Dr. Thalia M. Mulvihill and Ms. Sarah Strohmenger 2012 Readings: Provided by instructors on Blackboard in the Discussion Board Area and/or the Course Documents Area, as well as the materials located by students. Reaction Papers (RPs) (25%) Reaction Papers (RPs) need to be approximately 200 300 words each and focused on some portion of the readings due for that day. These writing pieces will help shape the in-class discussions. ** 5 (total) Reaction Papers (RPs) are due, one on each of the following dates: Week Two: Week Three: Week Four: Week Five: Week Six: The following questions may assist you in making decisions about how to organize Reaction Papers (RPs) however, you are encouraged to design your own questions as well. * How has the author positioned herself/himself in relation to their topic? * What ISSUES are at stake within this reading? * What more do I want to know regarding the topic? * How do I feel about the ideas being presented to me by this author? * What CLAIMS and EVIDENCE are presented by this author? * What questions, thoughts, and reactions do I have about the arguments being presented by the author? * How does this reading impact my understanding of social and/or educational policy in the US? Additional examples of how to think about organizing the writing assignments called Reaction Papers will be provided.

Dr. Thalia M. Mulvihill and Ms. Sarah Strohmenger 2012

Electronic Discussions (EDs) (25%) ** Electronic Discussions (EDs) will be posted on Blackboard in the Discussion Board area each week for weeks two six. You will be asked to contribute to each of these discussions by posting your comments (at least ONE Original Post), and by reading and responding to the comments of your colleagues (at least ONE Response Post). In most cases, the Original Post will ask you to respond to a particular prompt and the Response Post will allow you to read and respond to one colleague of your choice. The directions for each discussion will be provided so that you will know where to place your attention. These EDs will expose you to a variety of sources (print, visual and audio). Final Project (50%) Due Wednesday Feb. 29th, 2012 The final project for the course was created broadly and with the purpose of providing the students the ability to create their own final experience. There are many methods of project completion that could be educational, so we created a preliminary list of options. An interview project would provide students with the chance to discuss this topic with one or more other people this could be any one from a tattoo artist to family members to modified individuals in their lives. A popular culture analysis paper provides the frame to assess the impact of body modification through any number of popular culture medias including but not limited to art, reality television, music, and product promotions. The third option is video production in which the students could create any sort of film or mini-documentary to exhibit a final learning piece for the course. The final option, multimodal essay, is the truly creative option in which the students can use any combination of the above mentioned methods or discuss any other ideas they have with us. The most difficult part of this experience was providing context on the length or work requirement while keeping in mind the 8-week, 1-credit course perspective. Students were also provided the option to work individually or with one other person in the class to create their final piece. Please select one of the following options for the Final Project: (Note: You may select to produce a final project on your own or to team up with one or two others). Project Options: 1. Interview Project 2. Popular Culture Analysis Paper 3. Video Production (e.g., TedTalk) 4. Multi-modal Essay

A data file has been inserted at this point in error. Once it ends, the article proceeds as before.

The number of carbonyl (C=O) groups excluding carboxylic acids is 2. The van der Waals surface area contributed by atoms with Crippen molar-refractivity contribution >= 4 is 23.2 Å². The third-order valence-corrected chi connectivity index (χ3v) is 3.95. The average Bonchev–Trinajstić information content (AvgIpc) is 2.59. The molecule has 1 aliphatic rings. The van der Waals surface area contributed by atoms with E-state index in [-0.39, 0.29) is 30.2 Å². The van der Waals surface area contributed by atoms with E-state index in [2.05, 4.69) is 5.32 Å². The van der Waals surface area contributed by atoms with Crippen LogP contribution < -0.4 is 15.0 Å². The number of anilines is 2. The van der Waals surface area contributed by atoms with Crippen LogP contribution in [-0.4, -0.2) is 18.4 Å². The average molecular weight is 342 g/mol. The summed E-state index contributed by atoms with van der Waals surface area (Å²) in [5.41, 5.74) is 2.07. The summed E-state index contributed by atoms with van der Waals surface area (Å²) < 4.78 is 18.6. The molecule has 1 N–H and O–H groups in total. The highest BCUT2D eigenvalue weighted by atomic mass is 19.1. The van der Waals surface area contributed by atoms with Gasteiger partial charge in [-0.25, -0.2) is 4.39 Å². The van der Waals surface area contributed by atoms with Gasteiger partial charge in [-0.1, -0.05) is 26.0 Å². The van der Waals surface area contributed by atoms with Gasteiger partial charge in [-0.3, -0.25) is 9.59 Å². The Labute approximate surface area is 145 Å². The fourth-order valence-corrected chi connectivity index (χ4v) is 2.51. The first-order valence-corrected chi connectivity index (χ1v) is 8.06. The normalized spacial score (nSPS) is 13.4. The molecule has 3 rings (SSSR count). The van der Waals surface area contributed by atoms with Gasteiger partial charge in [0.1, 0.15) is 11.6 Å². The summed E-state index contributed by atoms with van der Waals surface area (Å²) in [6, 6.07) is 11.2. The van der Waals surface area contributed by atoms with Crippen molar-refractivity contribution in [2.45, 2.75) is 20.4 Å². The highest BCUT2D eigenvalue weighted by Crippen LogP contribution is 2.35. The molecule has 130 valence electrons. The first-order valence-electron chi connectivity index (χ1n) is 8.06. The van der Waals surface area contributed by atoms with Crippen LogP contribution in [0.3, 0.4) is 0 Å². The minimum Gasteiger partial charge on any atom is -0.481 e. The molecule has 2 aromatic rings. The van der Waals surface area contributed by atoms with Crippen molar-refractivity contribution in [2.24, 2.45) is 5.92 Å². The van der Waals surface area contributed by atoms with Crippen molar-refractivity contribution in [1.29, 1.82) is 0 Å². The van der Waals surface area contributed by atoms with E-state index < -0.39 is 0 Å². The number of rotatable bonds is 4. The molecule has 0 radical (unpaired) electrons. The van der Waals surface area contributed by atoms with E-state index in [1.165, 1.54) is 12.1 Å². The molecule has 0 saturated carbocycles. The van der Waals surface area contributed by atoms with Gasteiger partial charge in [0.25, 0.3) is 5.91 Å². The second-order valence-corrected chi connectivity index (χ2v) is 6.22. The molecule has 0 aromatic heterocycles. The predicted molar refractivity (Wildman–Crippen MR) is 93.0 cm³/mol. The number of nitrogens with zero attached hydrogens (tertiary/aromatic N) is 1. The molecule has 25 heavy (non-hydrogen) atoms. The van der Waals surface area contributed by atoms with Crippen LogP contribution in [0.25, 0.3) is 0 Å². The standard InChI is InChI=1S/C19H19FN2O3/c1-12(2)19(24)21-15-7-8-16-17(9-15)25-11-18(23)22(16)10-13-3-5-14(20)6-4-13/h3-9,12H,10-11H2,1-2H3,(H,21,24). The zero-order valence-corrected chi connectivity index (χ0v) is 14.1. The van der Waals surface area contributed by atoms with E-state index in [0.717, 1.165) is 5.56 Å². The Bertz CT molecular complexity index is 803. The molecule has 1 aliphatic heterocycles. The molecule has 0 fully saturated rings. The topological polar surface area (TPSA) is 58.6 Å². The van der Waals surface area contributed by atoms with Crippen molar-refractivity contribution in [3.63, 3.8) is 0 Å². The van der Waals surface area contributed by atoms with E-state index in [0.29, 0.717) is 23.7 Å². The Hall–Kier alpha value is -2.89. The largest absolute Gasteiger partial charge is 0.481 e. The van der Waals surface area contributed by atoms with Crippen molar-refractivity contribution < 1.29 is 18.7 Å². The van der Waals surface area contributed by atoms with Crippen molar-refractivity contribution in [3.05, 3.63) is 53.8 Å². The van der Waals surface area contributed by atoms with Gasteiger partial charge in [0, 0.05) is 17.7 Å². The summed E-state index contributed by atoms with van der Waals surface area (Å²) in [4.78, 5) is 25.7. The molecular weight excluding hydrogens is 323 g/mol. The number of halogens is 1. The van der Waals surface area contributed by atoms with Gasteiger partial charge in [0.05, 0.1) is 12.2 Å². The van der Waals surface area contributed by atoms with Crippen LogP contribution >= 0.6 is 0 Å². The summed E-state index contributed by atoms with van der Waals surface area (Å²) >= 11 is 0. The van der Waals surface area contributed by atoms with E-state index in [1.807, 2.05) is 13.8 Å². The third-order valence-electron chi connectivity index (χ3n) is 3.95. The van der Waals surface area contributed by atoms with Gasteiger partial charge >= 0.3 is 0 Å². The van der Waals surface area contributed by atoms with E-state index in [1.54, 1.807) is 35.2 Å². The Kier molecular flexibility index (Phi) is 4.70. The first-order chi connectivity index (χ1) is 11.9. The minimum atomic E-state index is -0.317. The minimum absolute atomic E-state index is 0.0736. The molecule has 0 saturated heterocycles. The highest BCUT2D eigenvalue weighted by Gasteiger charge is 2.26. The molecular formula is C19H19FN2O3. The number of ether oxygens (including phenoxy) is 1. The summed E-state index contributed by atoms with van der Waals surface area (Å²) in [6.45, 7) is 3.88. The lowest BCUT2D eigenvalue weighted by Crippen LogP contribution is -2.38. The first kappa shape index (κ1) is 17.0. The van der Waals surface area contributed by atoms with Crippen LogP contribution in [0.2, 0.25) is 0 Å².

Dr. Thalia M. Mulvihill and Ms. Sarah Strohmenger 2012